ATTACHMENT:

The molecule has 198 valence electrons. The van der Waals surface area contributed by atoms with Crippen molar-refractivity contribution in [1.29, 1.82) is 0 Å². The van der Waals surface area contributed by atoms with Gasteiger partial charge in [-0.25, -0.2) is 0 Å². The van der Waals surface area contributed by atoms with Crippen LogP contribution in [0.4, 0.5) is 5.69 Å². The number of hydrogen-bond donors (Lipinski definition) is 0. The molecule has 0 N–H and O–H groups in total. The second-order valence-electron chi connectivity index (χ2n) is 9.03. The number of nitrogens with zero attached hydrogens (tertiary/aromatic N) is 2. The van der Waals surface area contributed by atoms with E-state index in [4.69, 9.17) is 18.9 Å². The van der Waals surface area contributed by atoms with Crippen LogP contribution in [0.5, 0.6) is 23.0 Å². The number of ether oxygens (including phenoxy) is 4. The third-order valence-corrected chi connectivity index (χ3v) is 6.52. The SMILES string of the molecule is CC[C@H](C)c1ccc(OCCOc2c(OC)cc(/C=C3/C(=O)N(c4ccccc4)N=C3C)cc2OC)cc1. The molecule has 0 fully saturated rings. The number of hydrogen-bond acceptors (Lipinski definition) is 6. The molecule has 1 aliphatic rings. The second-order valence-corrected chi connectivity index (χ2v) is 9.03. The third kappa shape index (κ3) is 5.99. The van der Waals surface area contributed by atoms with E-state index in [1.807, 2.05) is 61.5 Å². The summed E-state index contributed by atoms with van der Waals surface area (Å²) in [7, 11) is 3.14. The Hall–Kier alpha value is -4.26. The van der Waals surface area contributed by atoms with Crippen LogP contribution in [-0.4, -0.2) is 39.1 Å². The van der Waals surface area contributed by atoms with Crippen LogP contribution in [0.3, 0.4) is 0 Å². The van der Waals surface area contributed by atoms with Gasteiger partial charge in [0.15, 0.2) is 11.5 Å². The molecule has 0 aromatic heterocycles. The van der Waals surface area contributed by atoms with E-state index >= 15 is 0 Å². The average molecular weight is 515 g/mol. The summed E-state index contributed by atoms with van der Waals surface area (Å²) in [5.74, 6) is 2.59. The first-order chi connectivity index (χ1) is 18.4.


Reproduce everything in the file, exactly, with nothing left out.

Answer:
The molecule has 198 valence electrons. The van der Waals surface area contributed by atoms with Crippen molar-refractivity contribution in [1.29, 1.82) is 0 Å². The van der Waals surface area contributed by atoms with Gasteiger partial charge in [-0.25, -0.2) is 0 Å². The van der Waals surface area contributed by atoms with Crippen LogP contribution in [0.4, 0.5) is 5.69 Å². The number of hydrogen-bond donors (Lipinski definition) is 0. The molecule has 0 N–H and O–H groups in total. The second-order valence-electron chi connectivity index (χ2n) is 9.03. The number of nitrogens with zero attached hydrogens (tertiary/aromatic N) is 2. The van der Waals surface area contributed by atoms with E-state index in [4.69, 9.17) is 18.9 Å². The van der Waals surface area contributed by atoms with Crippen LogP contribution in [0.5, 0.6) is 23.0 Å². The number of ether oxygens (including phenoxy) is 4. The third-order valence-corrected chi connectivity index (χ3v) is 6.52. The SMILES string of the molecule is CC[C@H](C)c1ccc(OCCOc2c(OC)cc(/C=C3/C(=O)N(c4ccccc4)N=C3C)cc2OC)cc1. The molecule has 0 fully saturated rings. The number of hydrogen-bond acceptors (Lipinski definition) is 6. The molecule has 1 aliphatic rings. The second-order valence-corrected chi connectivity index (χ2v) is 9.03. The third kappa shape index (κ3) is 5.99. The van der Waals surface area contributed by atoms with E-state index in [1.807, 2.05) is 61.5 Å². The summed E-state index contributed by atoms with van der Waals surface area (Å²) in [7, 11) is 3.14. The Hall–Kier alpha value is -4.26. The van der Waals surface area contributed by atoms with Crippen LogP contribution in [-0.4, -0.2) is 39.1 Å². The van der Waals surface area contributed by atoms with Crippen LogP contribution in [0.3, 0.4) is 0 Å². The van der Waals surface area contributed by atoms with Gasteiger partial charge in [0.15, 0.2) is 11.5 Å². The molecule has 0 aromatic heterocycles. The van der Waals surface area contributed by atoms with E-state index >= 15 is 0 Å². The average molecular weight is 515 g/mol. The summed E-state index contributed by atoms with van der Waals surface area (Å²) in [5.74, 6) is 2.59. The first-order chi connectivity index (χ1) is 18.4.